As the video game industry has evolved over the decades, gamers have seen their experience develop into one that doesn't just satisfy from a visual perspective. Instead, games have become more and more immersive, and the best of these is able to incorporate a complex and inventive narrative thread that propels the action forward.
Because of this, we've been speculating for awhile now that the world of video game adaptations have the potential to be the next trend to connect with big-screen audiences. The impending releases of films like Assassin's Creed and Warcraft indicate that this might be closer to happening than most moviegoers may realize. On the other hand, there's this latest news, involving an old-school arcade game making the jump to the big screen.
Deadline reports that Warner Bros.' live-action adaptation of Space Invaders - which first debuted as an arcade game in 1978 - has found its screenwriter in Dan Kunka. The scribe, as it were, also reportedly made the Black List of sought-after unproduced screenplays when he adapted spec script Yellowstone Falls into a film pitting wolves against zombies. He is also working on an adaptation of Winston Groom novel Patriotic Fire and recently sold a Robert Zemeckis-produced drama to the Syfy Channel.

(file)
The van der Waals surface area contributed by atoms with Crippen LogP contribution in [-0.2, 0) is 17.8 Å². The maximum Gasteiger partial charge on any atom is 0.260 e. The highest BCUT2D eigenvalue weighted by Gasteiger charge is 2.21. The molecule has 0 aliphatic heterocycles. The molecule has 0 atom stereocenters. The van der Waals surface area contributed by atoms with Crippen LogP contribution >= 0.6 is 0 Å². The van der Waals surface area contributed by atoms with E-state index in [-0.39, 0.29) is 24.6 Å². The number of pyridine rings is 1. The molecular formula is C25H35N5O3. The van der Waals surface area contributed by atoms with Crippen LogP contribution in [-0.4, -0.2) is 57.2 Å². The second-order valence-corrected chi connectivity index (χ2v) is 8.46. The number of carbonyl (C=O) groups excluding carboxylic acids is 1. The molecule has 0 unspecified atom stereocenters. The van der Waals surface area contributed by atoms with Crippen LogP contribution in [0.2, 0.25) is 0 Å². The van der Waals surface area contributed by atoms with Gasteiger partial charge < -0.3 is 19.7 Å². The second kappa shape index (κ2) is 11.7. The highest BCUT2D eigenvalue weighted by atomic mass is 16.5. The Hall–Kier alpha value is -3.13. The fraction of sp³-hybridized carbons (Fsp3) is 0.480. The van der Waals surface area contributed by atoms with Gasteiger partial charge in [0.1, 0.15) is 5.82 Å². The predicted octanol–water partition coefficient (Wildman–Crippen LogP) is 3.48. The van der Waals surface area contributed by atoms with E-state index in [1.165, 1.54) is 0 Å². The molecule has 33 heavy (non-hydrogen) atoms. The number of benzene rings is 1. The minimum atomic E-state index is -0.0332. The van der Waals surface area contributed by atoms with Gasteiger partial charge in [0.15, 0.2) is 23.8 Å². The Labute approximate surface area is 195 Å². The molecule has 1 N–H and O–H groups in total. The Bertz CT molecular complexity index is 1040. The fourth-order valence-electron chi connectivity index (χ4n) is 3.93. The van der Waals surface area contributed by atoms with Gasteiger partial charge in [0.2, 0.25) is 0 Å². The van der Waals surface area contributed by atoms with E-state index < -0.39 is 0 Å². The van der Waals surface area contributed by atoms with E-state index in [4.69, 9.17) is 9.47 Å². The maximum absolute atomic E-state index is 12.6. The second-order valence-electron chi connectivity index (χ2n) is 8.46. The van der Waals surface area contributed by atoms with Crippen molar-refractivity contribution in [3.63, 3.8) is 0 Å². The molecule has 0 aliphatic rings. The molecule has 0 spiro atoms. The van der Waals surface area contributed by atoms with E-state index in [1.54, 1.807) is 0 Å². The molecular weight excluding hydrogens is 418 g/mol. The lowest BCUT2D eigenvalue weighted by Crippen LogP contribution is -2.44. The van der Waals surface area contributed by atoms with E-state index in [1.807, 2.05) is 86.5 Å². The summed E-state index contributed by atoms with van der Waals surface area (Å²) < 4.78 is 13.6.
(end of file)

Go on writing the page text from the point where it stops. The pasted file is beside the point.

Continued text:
Given that Kunka's only produced writing credit thus far is the 2009 John Cena action film 12 Rounds, it's hard to gauge whether he's a good choice to develop the virtually plotless Space Invaders into a big-budget tentpole. After all, moviegoers have seen loads of alien invasions films over the years. So it's hard to distinguish how Space Invaders will be much different from something like Battle: Los Angeles or even board game adaptation Battleship.
One could assume that Space Invaders will heavily focus on space battles, but with Star Wars on its way back to claiming its former glory as a box office force (pun intended) and the similarly themed Independence Day 2 finally on its way, Space Invaders may have a hard time rising above more recognizable brand names and attracting the younger generation that didn't grow up playing the original game. Long story short: Kunka has his work cut out for him.
Despite all the more natural game-to-film transitions on the way, there appears to be no shortage of less credible projects working waiting in the wings. Films like Space Invaders and Tetris have seemingly little to contribute to the story-driven cinematic landscape, coming off more like blatant cash grabs than seamless brand extensions. As always, though, we're open to being convinced we're wrong. (Remember how The LEGO Movie turned out?)
Stay tuned to Screen Rant for the latest on Space Invaders as this story develops.
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